Paragraph 12(D) (5) of the amended judgment provided:
" [Emhart] will license, and agrees to license, all applicants under all present inventions to make, have made, use and sell feeders, forming machines, lehrs and stackers on the basis of a single royalty payment, as set forth in subparagraph 13(C) (1)." (Emphasis added.)
Paragraph 2(Q) defined "present inventions" to include —
"* * * all inventions owned or controlled by * * * [Emhart] on April 30, 1947 and thereafter patented insofar as they were embodied or employed in and licensed for use in current type machines on or before December 31, 1946." (Emphasis added.)
Further, "forming machines" are defined in paragraph 2(G) to mean —
"* * * any and all types of apparatus for or embodying methods of forming molten or viscous glass by blowing, pressing, blowing and pressing, or drawing the glass; * * together with all auxiliary and accessory parts of all of said apparatus, when designed to be used in connection with any such apparatus; * * *." (Emphasis added.)
From the above provisions of the judgment we think it is obvious that patents .890 and .891 are covered by the terms of the judgment. They come within the terms "present inventions" and "forming machines" as those terms were used in paragraph 12(D) (5) and defined in paragraphs 2(Q) and 2(G) respectively. Thus, the District Court was correct in not holding a hearing to make an initial determination of reasonable royalties under these patents.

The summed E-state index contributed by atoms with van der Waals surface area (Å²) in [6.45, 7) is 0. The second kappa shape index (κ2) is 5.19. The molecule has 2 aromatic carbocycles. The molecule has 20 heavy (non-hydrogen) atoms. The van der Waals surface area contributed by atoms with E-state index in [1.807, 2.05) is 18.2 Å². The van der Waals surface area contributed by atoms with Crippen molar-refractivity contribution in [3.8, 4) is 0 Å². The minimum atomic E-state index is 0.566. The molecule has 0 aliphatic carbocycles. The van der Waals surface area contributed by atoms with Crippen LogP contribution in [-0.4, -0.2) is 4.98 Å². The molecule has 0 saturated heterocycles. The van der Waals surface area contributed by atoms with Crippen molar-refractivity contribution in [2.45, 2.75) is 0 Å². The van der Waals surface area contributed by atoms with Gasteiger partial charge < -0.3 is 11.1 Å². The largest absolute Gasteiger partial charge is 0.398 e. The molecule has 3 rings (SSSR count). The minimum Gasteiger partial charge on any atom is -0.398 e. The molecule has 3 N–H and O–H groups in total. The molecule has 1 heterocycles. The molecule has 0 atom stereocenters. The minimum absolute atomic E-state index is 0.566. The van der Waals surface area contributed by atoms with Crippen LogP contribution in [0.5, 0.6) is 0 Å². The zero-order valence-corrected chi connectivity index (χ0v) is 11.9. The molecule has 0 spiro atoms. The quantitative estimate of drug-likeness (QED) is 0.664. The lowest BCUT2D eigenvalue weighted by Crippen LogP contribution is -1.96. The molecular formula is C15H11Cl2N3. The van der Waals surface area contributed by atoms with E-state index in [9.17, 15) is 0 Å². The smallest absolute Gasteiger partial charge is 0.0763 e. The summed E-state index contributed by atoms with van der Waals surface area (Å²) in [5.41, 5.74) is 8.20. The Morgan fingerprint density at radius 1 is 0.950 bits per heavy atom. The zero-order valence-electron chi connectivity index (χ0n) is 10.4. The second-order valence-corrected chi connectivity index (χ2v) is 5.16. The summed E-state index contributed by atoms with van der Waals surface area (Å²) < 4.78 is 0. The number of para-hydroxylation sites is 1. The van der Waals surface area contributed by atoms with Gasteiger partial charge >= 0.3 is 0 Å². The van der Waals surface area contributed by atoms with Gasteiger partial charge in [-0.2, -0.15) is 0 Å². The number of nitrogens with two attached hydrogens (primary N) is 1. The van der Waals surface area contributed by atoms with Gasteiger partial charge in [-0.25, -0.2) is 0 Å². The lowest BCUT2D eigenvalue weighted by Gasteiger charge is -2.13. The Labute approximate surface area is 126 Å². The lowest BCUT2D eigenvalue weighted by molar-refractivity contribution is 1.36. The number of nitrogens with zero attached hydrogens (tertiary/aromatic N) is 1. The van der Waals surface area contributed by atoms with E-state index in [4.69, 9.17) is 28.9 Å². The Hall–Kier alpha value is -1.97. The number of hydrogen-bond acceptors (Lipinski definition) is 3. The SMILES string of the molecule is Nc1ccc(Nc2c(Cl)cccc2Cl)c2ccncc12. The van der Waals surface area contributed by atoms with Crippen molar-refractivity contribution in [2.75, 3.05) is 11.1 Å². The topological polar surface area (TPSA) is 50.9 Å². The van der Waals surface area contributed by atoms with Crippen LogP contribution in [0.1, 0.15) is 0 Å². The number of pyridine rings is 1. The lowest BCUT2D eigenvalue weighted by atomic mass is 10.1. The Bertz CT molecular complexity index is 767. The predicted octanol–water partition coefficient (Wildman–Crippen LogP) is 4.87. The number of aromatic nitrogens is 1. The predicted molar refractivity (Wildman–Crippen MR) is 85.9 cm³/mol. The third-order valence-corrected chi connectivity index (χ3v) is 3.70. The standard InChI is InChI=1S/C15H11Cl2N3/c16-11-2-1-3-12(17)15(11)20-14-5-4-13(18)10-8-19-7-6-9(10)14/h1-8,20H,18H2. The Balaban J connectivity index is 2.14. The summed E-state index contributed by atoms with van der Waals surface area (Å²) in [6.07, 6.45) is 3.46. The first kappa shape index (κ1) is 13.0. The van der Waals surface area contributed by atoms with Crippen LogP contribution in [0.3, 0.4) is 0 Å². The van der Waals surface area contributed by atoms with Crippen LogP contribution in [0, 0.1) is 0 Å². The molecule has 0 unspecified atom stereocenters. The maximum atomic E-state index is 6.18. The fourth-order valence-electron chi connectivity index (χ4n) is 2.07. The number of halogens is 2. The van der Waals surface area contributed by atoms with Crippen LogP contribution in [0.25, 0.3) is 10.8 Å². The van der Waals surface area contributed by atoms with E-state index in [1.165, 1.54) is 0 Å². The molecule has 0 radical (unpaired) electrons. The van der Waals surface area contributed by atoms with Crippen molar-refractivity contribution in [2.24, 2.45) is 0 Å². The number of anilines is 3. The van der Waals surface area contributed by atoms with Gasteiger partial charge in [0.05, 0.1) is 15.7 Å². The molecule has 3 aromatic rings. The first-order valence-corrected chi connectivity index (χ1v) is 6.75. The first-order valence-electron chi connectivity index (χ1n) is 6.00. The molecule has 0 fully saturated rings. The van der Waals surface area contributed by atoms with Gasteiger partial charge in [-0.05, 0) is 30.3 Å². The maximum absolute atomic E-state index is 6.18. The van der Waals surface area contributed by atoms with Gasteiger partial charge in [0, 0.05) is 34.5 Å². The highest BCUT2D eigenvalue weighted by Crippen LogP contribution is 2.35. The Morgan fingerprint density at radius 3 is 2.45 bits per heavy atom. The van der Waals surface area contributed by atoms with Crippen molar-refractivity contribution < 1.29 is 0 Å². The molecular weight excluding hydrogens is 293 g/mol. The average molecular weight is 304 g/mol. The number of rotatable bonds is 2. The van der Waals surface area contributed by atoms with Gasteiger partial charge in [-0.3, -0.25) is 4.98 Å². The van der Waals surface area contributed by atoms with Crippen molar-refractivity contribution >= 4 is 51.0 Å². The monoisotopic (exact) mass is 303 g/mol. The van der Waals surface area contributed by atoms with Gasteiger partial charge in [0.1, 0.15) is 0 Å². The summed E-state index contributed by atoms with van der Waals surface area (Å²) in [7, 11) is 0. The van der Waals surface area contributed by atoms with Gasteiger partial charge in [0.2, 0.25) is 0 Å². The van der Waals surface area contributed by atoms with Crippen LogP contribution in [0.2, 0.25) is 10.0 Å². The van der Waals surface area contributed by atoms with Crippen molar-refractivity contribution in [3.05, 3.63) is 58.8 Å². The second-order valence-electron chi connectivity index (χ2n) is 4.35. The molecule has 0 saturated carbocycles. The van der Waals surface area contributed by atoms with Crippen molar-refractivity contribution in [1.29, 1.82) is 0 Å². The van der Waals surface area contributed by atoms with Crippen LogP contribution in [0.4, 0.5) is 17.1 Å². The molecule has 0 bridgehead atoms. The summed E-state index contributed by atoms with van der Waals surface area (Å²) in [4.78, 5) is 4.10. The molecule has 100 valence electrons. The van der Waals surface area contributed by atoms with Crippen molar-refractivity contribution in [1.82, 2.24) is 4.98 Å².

However, the amended judgment further provided for a redetermination of the royalties for a license set out in Exhibit F, the parties who may apply to the District Court for such a redetermination, and the procedure to be followed.
Paragraph 13(C) (4) provided in part:
" [A]ny applicant or licensee, other than a present licensee of defendant [Emhart] * * * pursuant to subparagraphs 12(D) (1) or 12(D) (4), may apply to the Court at any time * * * for a redetermination of the reasonableness of any or all of said royalties for such privileges." (Emphasis added.) Although the amended judgment provided for a redetermination of royalties upon application to the District Court, the party applying to the Court must first be a licensee or must have made application for a license. Here, Maul was not a licensee and there was no allegation in Maul's petition for a determination of reasonable royalties, and no showing in the record that Maul ever applied to Emhart for a license. In addition, paragraph 13(I) provided:
"* * * [A]ny interested * * * applicant, or licensee reasonably deeming that changes in the patent position of any defendant require changes in any charges theretofore determined to be reasonable hereunder or the determination of new charges for any privilege or privileges may, upon sixty (60) days' written notice to the Attorney General, to each domestic manufacturer of glassware and to each domestic manufacturer of machinery used in the manufacture of glassware known to the party giving notice, petition the Court for a determination or redetermination of the reasonableness of said charges."
There was no showing in the record that Maul gave the required notice to the Attorney General or to the glass manufacturers.
In our opinion, Maul, by following the procedure set out in the amended judgment, may apply for and obtain a license. After making application for the license it is required to give written notice to the Attorney General and to the manufacturers of its petition for a redetermination of the reasonableness of the royalties. The District Court is then required to grant a hearing and determine the reasonableness of the royalty.
Here, however, the procedure prescribed in the judgment was not followed and the District Court was therefore correct in dismissing the petition as it was prematurely filed.